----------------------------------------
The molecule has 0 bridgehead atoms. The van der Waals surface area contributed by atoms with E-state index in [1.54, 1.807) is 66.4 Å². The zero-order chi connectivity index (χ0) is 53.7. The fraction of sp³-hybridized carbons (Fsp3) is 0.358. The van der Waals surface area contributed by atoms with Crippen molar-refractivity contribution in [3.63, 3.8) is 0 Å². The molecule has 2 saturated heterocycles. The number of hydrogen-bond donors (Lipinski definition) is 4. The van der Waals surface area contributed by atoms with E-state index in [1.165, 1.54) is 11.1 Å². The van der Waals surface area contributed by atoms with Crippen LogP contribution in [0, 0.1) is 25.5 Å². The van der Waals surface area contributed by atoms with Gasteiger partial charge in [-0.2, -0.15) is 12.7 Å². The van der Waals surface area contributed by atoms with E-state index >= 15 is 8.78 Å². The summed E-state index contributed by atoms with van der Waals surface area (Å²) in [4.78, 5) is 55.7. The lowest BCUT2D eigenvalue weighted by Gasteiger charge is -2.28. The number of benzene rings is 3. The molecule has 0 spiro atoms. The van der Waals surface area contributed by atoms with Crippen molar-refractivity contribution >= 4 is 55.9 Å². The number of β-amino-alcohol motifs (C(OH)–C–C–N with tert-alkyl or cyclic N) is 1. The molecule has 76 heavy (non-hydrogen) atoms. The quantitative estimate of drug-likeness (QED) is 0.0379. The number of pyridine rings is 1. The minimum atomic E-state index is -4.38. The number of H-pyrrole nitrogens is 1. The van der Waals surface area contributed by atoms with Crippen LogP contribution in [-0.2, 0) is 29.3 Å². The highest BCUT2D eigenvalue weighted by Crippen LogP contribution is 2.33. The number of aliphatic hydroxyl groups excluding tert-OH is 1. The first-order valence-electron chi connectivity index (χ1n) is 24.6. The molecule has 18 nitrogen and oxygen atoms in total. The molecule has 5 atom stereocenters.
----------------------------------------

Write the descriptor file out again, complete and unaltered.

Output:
The molecule has 0 bridgehead atoms. The van der Waals surface area contributed by atoms with E-state index in [1.54, 1.807) is 66.4 Å². The zero-order chi connectivity index (χ0) is 53.7. The fraction of sp³-hybridized carbons (Fsp3) is 0.358. The van der Waals surface area contributed by atoms with Crippen molar-refractivity contribution in [3.63, 3.8) is 0 Å². The molecule has 2 saturated heterocycles. The number of hydrogen-bond donors (Lipinski definition) is 4. The van der Waals surface area contributed by atoms with E-state index in [1.165, 1.54) is 11.1 Å². The van der Waals surface area contributed by atoms with Crippen LogP contribution in [0, 0.1) is 25.5 Å². The van der Waals surface area contributed by atoms with Gasteiger partial charge in [-0.2, -0.15) is 12.7 Å². The van der Waals surface area contributed by atoms with E-state index >= 15 is 8.78 Å². The summed E-state index contributed by atoms with van der Waals surface area (Å²) in [4.78, 5) is 55.7. The lowest BCUT2D eigenvalue weighted by Gasteiger charge is -2.28. The number of benzene rings is 3. The molecule has 0 spiro atoms. The van der Waals surface area contributed by atoms with Crippen molar-refractivity contribution >= 4 is 55.9 Å². The number of β-amino-alcohol motifs (C(OH)–C–C–N with tert-alkyl or cyclic N) is 1. The molecule has 76 heavy (non-hydrogen) atoms. The quantitative estimate of drug-likeness (QED) is 0.0379. The number of pyridine rings is 1. The minimum atomic E-state index is -4.38. The number of H-pyrrole nitrogens is 1. The van der Waals surface area contributed by atoms with Crippen LogP contribution in [-0.2, 0) is 29.3 Å². The highest BCUT2D eigenvalue weighted by Crippen LogP contribution is 2.33. The number of aliphatic hydroxyl groups excluding tert-OH is 1. The first-order valence-electron chi connectivity index (χ1n) is 24.6. The molecule has 18 nitrogen and oxygen atoms in total. The molecule has 5 atom stereocenters.